emitter 6 km to the south east and does not take into account other nearby sources, such as emissions from the on-site generator and further upwind.
3.2.2 Landscape - InTEM Inversion Model InTEM was run using data from all four measurement sites (Fig. 1) between 1st June 2013 and 31st May 2014. Repeating the 5 inversion method gives slightly different cost scores and emission totals due to the stochastic nature of the changes made during the simulated annealing process (Manning et al., 2011). For this study, InTEM was repeated 25 times as this resulting in consistent methane emission estimates, standard deviations and cost score. Methane emissions are produced on a solution grid of varying spatial resolution. This resolution is determined using the NAME air history maps and the National Atmospheric Emissions Inventory (NAEI) for methane. Surface regions which 10 have a larger influence on the observation sites and have a large emission in the NAEI produce boxes at a higher spatial resolution. The smallest resolution allowed for the emission grid is set equal to the NAME grid resolution (1.5 x 1.5 km). The box which contains the Cottenham landfill site is roughly 9 x 4.5 km. An estimated methane baseline mixing ratio is calculated to represent the methane mixing ratio that would have been measured at a given site in the absence of emissions from within the dispersion domain. A statistical filtering technique 15 separated methane mixing ratios at each site into eight-time series using the NAME air history maps by wind direction. A rolling 18th percentile spanning one week is then passed through each time series. Sensitivity analysis shows this baseline produces emission results with consistently stable emissions with the lowest cost score of all baselines tested. The uncertainty estimates used within InTEM reflect the variability of the resulting emission estimates. Uncertainty is defined as the total of the calibration gas uncertainty range, the GC instrument precision and the standard deviation within 20 the hourly observation, plus a default mixing ratio of 5 ppb to represent uncertainty with the baseline and dispersion modelling. For a more detailed description of the measurement sites and the InTEM setup please refer to Connors et al. (in prep).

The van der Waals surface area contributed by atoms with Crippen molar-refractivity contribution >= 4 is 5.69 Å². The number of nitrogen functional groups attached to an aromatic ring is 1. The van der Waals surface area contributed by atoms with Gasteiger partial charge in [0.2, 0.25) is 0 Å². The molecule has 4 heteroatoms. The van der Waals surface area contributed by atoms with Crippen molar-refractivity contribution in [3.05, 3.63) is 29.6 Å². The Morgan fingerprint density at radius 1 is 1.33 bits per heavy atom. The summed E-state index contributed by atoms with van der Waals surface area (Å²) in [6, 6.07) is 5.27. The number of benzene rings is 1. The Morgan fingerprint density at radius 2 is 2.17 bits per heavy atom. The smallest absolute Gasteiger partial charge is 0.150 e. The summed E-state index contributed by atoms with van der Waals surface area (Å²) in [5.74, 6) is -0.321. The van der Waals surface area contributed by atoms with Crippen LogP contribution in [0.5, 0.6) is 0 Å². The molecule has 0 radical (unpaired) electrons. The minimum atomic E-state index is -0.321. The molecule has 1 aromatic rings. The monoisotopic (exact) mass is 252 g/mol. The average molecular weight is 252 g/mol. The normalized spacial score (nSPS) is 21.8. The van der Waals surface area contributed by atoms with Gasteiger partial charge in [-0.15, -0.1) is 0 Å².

4. Results
4.1 Isotopic methane measurements 25 Several large CH4 plumes were measured by the GC-FID in Haddenham Church on the 11th February 2015 (Fig. 2) during a
wind event from the south east ranging from background, c. 1900 ppb, to a maximum mixing ratio of 2460 ppb. Air samples collected in Tedlar bags at the same time at the same location and analysed later for CH4 mixing ratio using a Picarro CRDS at RHUL show good agreement in measurement between the GC-FID and Picarro CRDS. The δ13C isotopic signature of the source contributing to excess methane over background can be calculated using the 30 Keeling plot approach (e.g. Zazzeri et al., 2015). This is a plot of 1/ CH4 (ppm) vs measured isotopic signature for each sample. The intercept of the correlation line fit where 1/CH4 = O closely approximates the source signature. The Keeling plot